Chin’s Nature Corner

Kodak DC265
My first digital camera which I won in a nature photography contest.
Going digital

TECHNOLOGY MARCHES ON, and mere mortals like me (I was going to say ol' foggies like me) need to make an effort to keep up or get left behind (yet to see that movie).
 From the mid-1980s to mid-1990s, I had put together a camera system that I was very comfortable working with. With it I could squeeze 37 or 38 shots out of a 36-frame roll of 35mm colour slide film.
 Then DSC or digital still cameras came onto the scene towards the end of the millenia, and slowly but steadily they supplanted and replaced film cameras.
 I know there's still a core of die-hard film enthusiasts who mostly shoot colour negative film (for photo prints). It's very likely that they do their own (E6) film processing. For me, it became more and more difficult, and costly, to get my colour slide film processed.
 Just recently the boss of the lab that I used to go to have my slide film processed and mounted told me he had junked all his equipment a long time ago. On average, he was receiving just one enquiry a month for
colour slide film processing. He has since diversified his business into making large photo prints for exhibition and public display (inkjet printing).
 Digital cameras were very expensive at that time (still are). The consolation for me was that, instead of having to buy my first digital camera, I won it as part of the first prize in a photo contest run by the Malaysian Nature Society in conjunction with World Environment Day in 1999.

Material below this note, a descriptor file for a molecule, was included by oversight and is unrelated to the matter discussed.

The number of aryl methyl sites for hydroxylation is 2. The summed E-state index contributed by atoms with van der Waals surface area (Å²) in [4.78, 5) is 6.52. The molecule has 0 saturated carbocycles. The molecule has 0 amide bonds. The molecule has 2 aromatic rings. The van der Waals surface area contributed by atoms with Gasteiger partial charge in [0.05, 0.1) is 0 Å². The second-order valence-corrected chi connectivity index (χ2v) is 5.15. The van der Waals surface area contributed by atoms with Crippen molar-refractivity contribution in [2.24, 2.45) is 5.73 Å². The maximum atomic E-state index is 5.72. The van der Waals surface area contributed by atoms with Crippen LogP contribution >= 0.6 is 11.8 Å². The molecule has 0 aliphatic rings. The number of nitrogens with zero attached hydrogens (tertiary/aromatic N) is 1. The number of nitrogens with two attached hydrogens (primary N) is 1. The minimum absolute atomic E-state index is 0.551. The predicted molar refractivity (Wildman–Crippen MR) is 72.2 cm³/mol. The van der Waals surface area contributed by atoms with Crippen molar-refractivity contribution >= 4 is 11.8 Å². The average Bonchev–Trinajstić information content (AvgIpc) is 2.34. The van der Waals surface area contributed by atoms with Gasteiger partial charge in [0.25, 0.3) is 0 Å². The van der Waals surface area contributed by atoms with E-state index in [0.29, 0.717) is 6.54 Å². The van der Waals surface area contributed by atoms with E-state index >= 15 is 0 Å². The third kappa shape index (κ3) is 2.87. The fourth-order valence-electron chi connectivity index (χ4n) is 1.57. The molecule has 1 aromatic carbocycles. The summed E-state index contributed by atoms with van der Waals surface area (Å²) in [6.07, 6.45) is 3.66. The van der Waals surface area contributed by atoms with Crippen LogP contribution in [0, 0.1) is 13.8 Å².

The camera, a Kodak DSC 265 Zoom, was one of the first generations of digital cameras from that brand. I was excited at having won it, and I have to say that it facilitated my entry into the world of digital photography (phew!).
 Soon I discovered its limitations. In operation, it was slow. Switching it on incurred substantial delay, and it took me a while to get used to the power zoom. It sapped the power from the four double A batteries it used "like nobody's business". Often, the monitor or screen overheated which meant having to switch the camera off to let it cool.
 Despite all its limitations, the Kodak DSC 265 Zoom came in very useful.
 In September 1999, I joined a church
following my conversion, and not long after that began serving with an editorial team that was producing the church newsletter. And I began using the camera quite a lot for my work on the newsletter.
 There was a much bigger benefit for me from all this. I learned the "nuts and bolts" of digital imaging - about memory cards and card readers, about sensors and image resolution, about image editing software, about RAW and JPEG, and the TIFF format for printing, etc, etc.
 Soon the bug began to bite. After using the Kodak for about three years, I started to hanker for a better camera, or at least one that's speedier in operation than the Kodak. So, in 2002, I forked out a very substantial outlay for another "bridge" camera, one with a much longer zoom range.
 It was a Panasonic Lumix DMC FZ10 with a 35-420mm lens (35mm equivalent, 12x zoom). This proved to be leaps better than the Kodak, and I used it not only to shoot portraits and performances in my church but also birds, bugs and butterflies, and even the moon (see photo below). ~ CFS, 02-10-2018.
Oleander Hawkmoth The Moon
From moth to moon ... shot with a Lumix DMC FZ10, a "bridge" camera with a 35-420mm zoom lens.

This page revised on 02 October 2018. Copyright © Chin Fah Shin.